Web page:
Math Day: Recognizing hard working students at Tarleton


The JTAC/ Alex Huerta

Purple and white flowers outside of the Barry B. Thompson Student Center

Today, May 5, 2021 from 8 a.m. to 1:30 p.m. Tarleton State University’s Math Department will hold their tenth annual Math Day. Ten students from the math department here at Tarleton will present their research to a panel of VIP judges, faculty and students from the College of Science and Technology (COST).
Math Day has been an event held here at Tarleton since 2011. The event was started by Dr. Bryant Wyatt as a way to expose his students to a learning environment that taught them how to market their research to people outside of their field of study, like the VIP Judges.
“It is to give them a different experience. When you go to a regular conference, you just go up and present. We wanted to be a bit more like Shark Tank, make it a little more exciting. We also want to let the Provosts and the Deans of other departments know what we’re doing here and know that these students are superstars,” Wyatt said.
The VIP judges that will be attending Math Day are: Dr. Karen R. Murray the Provost and Executive Vice President for Academic Affairs, Dr. Rupa Iyer the Vice President of Research Innovation and Economic Development, Dr. Credence Baker Dean of the College of Graduate and Global Studies, Dr. Jordan Barkley the Associate Provost and Associate Vice President for Academic Administration, Dr. Barry Lambert the Associate Dean of College of Agricultural and Environmental Science, Dr. Kelly Styron the Vice President of Student Affairs, Dr. Keith Emmert the Head of the Math Department, Dr. Leslie Leach the Associate Dean for Faculty Affairs and Development and Dr. Michael Huggins the Dean of COST.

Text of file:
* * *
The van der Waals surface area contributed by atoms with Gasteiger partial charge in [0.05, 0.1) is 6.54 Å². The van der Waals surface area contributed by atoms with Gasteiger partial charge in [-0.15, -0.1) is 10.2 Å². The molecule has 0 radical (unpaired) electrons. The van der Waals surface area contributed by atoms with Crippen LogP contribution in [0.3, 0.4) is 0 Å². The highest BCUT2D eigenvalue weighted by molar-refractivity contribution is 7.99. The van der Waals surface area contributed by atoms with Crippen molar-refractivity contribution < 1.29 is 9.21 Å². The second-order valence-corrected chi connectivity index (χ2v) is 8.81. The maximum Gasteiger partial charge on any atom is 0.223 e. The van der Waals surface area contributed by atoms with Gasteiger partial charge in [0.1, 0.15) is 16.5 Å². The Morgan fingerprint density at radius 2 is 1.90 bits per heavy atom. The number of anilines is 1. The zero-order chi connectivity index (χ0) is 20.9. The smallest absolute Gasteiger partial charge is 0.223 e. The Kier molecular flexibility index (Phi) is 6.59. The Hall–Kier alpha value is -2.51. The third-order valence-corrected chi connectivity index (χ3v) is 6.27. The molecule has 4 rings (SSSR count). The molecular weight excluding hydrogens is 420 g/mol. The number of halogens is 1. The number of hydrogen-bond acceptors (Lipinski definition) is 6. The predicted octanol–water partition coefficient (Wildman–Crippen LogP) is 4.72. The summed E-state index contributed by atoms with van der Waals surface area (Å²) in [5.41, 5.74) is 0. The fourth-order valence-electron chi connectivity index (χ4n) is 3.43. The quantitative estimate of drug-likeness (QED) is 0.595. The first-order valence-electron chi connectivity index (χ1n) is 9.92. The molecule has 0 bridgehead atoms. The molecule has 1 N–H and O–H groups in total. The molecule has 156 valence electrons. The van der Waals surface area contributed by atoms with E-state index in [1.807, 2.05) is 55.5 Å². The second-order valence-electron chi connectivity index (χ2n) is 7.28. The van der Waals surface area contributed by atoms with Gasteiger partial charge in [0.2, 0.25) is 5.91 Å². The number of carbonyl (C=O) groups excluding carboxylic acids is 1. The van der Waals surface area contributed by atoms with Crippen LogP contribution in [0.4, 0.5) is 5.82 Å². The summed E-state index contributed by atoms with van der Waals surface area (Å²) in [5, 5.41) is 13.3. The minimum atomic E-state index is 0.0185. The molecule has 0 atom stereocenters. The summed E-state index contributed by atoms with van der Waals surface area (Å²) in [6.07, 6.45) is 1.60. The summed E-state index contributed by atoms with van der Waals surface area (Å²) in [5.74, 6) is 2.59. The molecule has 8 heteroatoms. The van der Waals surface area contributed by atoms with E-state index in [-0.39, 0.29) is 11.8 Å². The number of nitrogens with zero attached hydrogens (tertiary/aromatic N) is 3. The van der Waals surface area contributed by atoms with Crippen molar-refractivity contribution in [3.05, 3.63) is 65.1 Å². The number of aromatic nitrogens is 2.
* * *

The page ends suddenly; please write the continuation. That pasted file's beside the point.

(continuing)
Math Day is also an event that allows students from other departments in COST to meet each other. Wyatt explains that while all of these departments could work together to create incredible innovations, they are all separated by buildings.
“It’s kind of hard, because we’re here [while] biology and chemistry are over in the Science building and engineering is in the engineering building. We tend to forget we all used to be a lot closer, but now we just don’t see each other very much, especially during [COVID-19],” Wyatt said.
Overall, Math Day is a way to give these students a pat on the back for the hard work they’ve done over the course of the academic year and send them on their way for summer break.
While Math Day is slightly more closed off to the public, you can still learn more about these students work by visiting the Math Building. In some of the hallways there are posters showing the research these students have done.
To view the full schedule for math day, as well as other information regarding events that the math department has planned you can visit: